So, amidst my various health issues there's been an additional saga going on regarding the house we're buying . One thing after another has delayed the purchase. But as of today we are looking at a closing date of around mid to late May (barring anymore unforeseen glitches). All this means we will have to pack up 16 years of our life here at the cottage in a matter of about six weeks. It seems an almost impossible task.
This is actually the longest I have lived anywhere. From the time I first left my parents home at 17 until I came here at the age of thirty I moved over ten times. Of course, I wasn't moving in and out of houses, just apartments or back home with the folks...and I didn't have two kids to pack up back then either so I traveled a little lighter. But clearly I'm a little rusty at the whole moving thing now after all these years of staying put. Guess you could say this stone has gotten quite mossy for lack of rolling ;)
The process of packing inevitably inspires a few trips down memory lane as you dig around the dark corners of basements, attics and closets. You can’t help but start thinking about your past, good bad or indifferent. That will be an about face for me of late since everything has been so hyper-focused either on the immediate present of illness or the uncertain future of questionable longevity. Perhaps as nerve-wracking as this moving ordeal will be it might also serve as a good thing -- a welcome change of perspective as I look backward for a little bit. It will be a chance to sort thru some of the junk, both literally and figuratively speaking.
I remember when my mother sold the home I was raised in. While I loved the gracious old house itself and I do have some fond memories growing up there, there were also quite a few recollections I would have gladly not packed up and taken with me. But even with all that, I still found myself feeling very emotional as I stood in what was my old childhood bedroom, the last one to leave the house on the closing day. I whispered goodbye aloud because it felt like the house needed to hear it as much as I needed to say it. For a long while whenever I drove by the street I couldn't look, couldn't bear to see the evidence of someone else living in my home.
My late grandmother kept the house she raised my father and his sister in till the day she died. That house was her life and her determination to stay there is actually what killed her in the end. Although healthy well into her 80’s she was not very surefooted. One tragic day she fell down the stairs. Days later she died of her injuries. It was a shocking end and seemed so preventable. In fact all of us had tried to get her to give up the home, to move into some sort of assisted living arrangement or even just a single floor condo or flat. But she had packed the house from cellar to rooftop with trinkets and treasures. And then there were her cats…if you were a stray within a 50 mile radius you knew to go to Hazel’s house – at one time she had nearly a dozen cats. She just couldn’t imagine limiting the population of either felines or material objects to fit into a smaller space.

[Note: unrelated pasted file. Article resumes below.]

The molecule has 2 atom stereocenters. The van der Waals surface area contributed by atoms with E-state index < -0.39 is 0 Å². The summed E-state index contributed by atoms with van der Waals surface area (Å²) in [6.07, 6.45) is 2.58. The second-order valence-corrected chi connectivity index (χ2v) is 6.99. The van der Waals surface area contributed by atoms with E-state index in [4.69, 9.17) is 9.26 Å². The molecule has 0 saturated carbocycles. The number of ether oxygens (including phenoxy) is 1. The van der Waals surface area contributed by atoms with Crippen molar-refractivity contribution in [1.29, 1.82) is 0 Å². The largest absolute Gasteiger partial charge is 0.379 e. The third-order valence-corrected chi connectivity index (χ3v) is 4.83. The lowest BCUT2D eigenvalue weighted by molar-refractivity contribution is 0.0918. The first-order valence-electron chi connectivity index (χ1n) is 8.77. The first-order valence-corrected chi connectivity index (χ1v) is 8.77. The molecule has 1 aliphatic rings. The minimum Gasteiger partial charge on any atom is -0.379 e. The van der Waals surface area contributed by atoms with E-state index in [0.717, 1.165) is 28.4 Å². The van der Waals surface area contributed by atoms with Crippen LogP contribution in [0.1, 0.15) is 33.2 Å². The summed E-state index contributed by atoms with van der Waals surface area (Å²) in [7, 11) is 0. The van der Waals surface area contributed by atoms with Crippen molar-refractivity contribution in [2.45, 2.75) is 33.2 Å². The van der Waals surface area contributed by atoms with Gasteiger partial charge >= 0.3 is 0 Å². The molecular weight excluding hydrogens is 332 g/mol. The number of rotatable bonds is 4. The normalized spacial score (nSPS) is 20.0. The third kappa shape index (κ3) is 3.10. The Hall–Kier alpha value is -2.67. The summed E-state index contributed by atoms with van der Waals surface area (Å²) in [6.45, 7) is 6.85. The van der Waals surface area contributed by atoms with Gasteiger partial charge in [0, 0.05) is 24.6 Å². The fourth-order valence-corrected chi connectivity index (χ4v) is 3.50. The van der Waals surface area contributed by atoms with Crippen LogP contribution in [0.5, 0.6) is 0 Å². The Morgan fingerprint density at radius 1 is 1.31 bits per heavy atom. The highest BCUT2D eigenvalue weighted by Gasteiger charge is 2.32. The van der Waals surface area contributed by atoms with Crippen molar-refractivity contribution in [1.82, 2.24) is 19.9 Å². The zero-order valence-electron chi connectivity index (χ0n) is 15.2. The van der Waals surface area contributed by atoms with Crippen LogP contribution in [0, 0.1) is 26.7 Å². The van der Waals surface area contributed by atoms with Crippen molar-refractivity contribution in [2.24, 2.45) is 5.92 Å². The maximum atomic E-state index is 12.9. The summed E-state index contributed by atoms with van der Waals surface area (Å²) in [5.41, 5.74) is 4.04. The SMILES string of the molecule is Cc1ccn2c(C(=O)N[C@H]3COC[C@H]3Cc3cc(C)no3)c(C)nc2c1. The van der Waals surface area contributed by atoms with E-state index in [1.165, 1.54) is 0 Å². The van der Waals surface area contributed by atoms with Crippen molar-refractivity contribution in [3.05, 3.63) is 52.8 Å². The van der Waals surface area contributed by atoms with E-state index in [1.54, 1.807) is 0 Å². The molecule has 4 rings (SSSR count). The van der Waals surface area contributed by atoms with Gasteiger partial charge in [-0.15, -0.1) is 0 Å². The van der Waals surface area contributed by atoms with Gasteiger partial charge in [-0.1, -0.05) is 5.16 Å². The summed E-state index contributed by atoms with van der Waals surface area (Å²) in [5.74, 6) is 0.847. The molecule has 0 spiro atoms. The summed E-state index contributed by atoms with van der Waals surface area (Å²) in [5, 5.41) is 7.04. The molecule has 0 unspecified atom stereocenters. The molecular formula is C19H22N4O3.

After she died, some in my family were filled with regret and remorse for not having tried to force her into leaving, myself included. But in retrospect I think her life ended as she would have wanted. The prospect of uprooting her self and her belongings might have proven worse and hastened her death more than the fall. She died in her beloved home. That is where she wanted to be after living a long and full life. That is how she wanted to die. I understand that more than ever now.
I’ve never felt quite that way about any place I’ve lived, you know, loved it so much that I would make such a significant sacrifice. But I can imagine feeling that way very easily…I’ve always been a born romantic when it comes to houses.
The house we live in now is a wonderful little place, but it never quite felt permanent…it was supposed to be a starter house though we ended up staying way longer than we originally intended. In fact we actually tried to move once before, years ago. We had a buyer at the ready but when we began hunting for a new house it quickly became apparent that even by spending more money we wouldn’t be able to find anything that we liked all that much better in our price range at the time.
After we’d returned home from what ended up being the last day out with the realtor, my husband stood in the driveway, looked at the house and said what I thought was, “Thistle dew.” It took me a few minutes to realize he’d actually said, “This’ll do,” as in this house would do instead of moving. From that day forward our little home was named Thistle Dew Cottage. It fit. All these years we’ve thought it wasn’t grand or very special, but it was fine, it was quite nice. It would do.
And now it is finally time to say farewell. Some of the very happiest times of my life have been spent in this house...both my children were born while we lived here and Michael and I started our married life together shortly before we moved in. We've surely faced our share of challenges and weathered storms here too, especially this last year. This house has contained it all, it's part of the very fabric of our memories, the background for the most important moments of our lives, good and bad. And even though we are moving up, going somewhere bigger and better it will be very hard to say goodbye. Thistle Dew Cottage turned out to be special after all, just by virtue of being our home, the place where our lives happened around us. Within these walls a family was created. I will miss this place and hold it in my heart forever.
PS: it turns out not to have been goodbye...we are still here, apparently this'll still do :)